Aptenia haeckeliana

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MikeHardman

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Aptenia haeckeliana
« on: June 24, 2016, 09:00:09 PM »
Well here's a thing...

I have plenty of patches of Aptenia cordifolia in my garden, all started from a few cuttings some years ago, all looking much the same - the typical red flowers. See photo. I have not had any self-sown Aptenias.

Recently, by my shed, I noticed a new little specimen growing in the gravel. I didn't think much of it. I presumed it must have begun from a fragment that had dropped there, probably from my occasional passing wheelbarrow full of prunings.
Then it flowered.
...Yellow! (see photo)

I read on the internet that it is, supposedly, Aptenia haeckeliana.
...A different species.
Something's not right.
This is the only yellow-flowered Aptenia I have seen since moving to Cyprus in 2009. That is, I have not seen another one in any gardens I have visited, let alone filched a bit and forgotten I had done so.

It appears I am not alone in initially thinking this plant to be a yellow-flowered variety of A. cordifolia. But folks expressing such thoughts on the WWW are usually corrected in the direction of A. haeckeliana.

So...
Has the species Aptenia haeckeliana spontaneously re-arisen in my garden?
Or, is there a yellow-flowered variety of A. cordifolia? (which may have spontaneously re-arisen in my garden)
Or, did my plant arise from seed, finding its way into my garden by unknown means?

What does team MGS think?

Mike
Mike
Geologist by Uni training, IT consultant, Referee for Viola for Botanical Society of the British Isles, commissioned author and photographer on Viola for RHS (Enc. of Perennials, The Garden, The Plantsman).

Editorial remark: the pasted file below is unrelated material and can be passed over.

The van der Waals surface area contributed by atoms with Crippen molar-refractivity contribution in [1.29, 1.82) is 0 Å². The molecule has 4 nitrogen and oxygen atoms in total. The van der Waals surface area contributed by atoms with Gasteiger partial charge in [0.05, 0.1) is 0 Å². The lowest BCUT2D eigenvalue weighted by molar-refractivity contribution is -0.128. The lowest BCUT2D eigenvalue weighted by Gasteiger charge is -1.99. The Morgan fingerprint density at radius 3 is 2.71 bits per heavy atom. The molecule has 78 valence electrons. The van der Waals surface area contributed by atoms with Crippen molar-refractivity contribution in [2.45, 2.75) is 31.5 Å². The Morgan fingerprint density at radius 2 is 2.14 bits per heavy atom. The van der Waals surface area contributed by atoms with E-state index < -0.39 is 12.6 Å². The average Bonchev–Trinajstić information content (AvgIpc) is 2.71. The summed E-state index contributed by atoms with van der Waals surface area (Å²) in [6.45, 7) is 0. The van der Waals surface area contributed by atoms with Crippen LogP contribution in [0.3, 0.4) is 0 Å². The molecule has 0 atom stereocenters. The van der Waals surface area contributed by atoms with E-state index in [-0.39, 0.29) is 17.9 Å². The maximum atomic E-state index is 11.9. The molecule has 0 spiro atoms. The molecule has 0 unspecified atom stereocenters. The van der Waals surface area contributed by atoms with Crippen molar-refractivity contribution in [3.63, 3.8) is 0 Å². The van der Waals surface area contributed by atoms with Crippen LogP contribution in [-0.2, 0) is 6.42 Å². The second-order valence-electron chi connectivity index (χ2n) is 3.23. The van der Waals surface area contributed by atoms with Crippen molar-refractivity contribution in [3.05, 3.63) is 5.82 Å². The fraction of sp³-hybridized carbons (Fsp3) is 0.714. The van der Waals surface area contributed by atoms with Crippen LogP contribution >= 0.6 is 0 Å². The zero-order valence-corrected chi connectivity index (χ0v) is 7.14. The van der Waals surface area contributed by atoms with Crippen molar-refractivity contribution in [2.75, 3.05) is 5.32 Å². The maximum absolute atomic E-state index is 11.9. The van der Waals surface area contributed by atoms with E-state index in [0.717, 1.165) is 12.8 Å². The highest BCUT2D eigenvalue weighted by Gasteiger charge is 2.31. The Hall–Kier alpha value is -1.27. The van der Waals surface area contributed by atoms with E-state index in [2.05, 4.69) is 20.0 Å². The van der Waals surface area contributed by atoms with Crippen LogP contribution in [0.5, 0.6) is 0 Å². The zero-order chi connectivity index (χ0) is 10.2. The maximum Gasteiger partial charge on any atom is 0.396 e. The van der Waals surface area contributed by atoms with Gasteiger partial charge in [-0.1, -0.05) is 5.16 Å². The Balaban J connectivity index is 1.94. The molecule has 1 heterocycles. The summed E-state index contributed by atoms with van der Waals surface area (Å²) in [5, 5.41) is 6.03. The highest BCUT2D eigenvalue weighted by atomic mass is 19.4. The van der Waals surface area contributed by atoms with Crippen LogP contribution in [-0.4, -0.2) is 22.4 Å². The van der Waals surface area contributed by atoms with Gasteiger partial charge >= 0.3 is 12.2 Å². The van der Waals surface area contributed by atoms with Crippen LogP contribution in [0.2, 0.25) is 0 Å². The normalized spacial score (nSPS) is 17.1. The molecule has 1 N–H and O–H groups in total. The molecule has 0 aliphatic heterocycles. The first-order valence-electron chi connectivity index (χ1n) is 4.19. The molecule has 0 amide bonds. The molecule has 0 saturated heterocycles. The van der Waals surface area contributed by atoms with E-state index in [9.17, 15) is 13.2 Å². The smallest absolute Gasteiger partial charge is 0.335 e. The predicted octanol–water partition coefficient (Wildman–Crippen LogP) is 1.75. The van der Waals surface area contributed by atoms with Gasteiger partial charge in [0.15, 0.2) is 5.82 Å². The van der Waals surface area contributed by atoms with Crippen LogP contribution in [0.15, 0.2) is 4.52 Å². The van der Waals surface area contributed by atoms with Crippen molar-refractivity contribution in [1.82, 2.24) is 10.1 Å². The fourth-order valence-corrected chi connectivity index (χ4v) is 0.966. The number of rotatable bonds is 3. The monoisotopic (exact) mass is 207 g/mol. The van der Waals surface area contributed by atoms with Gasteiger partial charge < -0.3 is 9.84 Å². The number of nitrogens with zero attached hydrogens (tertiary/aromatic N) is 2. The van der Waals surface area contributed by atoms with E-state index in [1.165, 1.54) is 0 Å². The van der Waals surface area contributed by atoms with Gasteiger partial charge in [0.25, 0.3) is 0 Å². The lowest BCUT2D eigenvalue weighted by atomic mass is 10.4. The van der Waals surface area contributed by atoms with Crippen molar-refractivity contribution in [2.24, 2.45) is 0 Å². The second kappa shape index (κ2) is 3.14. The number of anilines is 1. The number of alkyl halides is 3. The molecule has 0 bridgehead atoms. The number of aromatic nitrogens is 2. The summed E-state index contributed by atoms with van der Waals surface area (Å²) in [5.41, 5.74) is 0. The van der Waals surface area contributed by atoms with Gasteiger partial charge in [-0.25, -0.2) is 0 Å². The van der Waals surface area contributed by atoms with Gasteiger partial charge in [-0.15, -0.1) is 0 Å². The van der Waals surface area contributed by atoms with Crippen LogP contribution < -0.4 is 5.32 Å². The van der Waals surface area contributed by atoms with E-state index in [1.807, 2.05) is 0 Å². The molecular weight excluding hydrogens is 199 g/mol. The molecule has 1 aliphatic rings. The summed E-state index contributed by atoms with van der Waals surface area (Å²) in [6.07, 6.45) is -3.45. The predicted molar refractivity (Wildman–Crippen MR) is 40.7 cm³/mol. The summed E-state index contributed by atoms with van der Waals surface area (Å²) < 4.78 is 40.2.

I garden near Polis, Cyprus, 100m alt., on marl, but have gardened mainly in S.England

Joanna Savage

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Re: Aptenia haeckeliana
« Reply #1 on: June 25, 2016, 06:17:47 AM »
Hello Mike, well, that is an interesting observation. Might it be genetics at work? An example of two red flowered plants crossing and one only, of the many progeny has been dealt all recessive genes, thus losing the dominant red gene? The runt of the litter, so to speak. Does the yellow flowered plant seem weaker in stature than the red?
Another possibility might be a spontaneous mutation in the cross.
If it is growing near a building foundation there might be an adverse physiological reaction from substances in the ground. Or might the yellow plant have received just a whiff of herbicide.

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Alisdair

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Re: Aptenia haeckeliana
« Reply #2 on: June 25, 2016, 08:01:13 AM »
Fascinating, Mike. I'd lean towards Joanna's first two possibilities, rather than herbicide damage. You can look forward to some happy years of breeding to test out which of those two possibilities is the solution  ;). Yellow recessive offspring from red-flowered plants do seem to be weaker, but yours looks just as robust, so perhaps odds on the sport theory?
Alisdair Aird
Gardens in SE England (Sussex); also coastal Southern Greece, and (in a very small way) South West France; MGS member (and former president); vice chairman RHS Lily Group, past chairman Cyclamen Society

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MikeHardman

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Re: Aptenia haeckeliana
« Reply #3 on: June 25, 2016, 12:36:06 PM »
Joanna and Alisdair,
Thanks for your thoughts.

It is not due to artificial chemicals such as weedkillers. The plant has been growing steadily ever since I first noticed it, which was well after the last time I weedkillered the area. I have no reason to suspect other abnormal chemicals in the location. Weeds pop-up in the same spot and around it, showing no sign of abnormality.

The plant is perhaps even more vigorous than the red flowered sort.

I shall give pieces to friends, so we have clonal plants in different locations to monitor.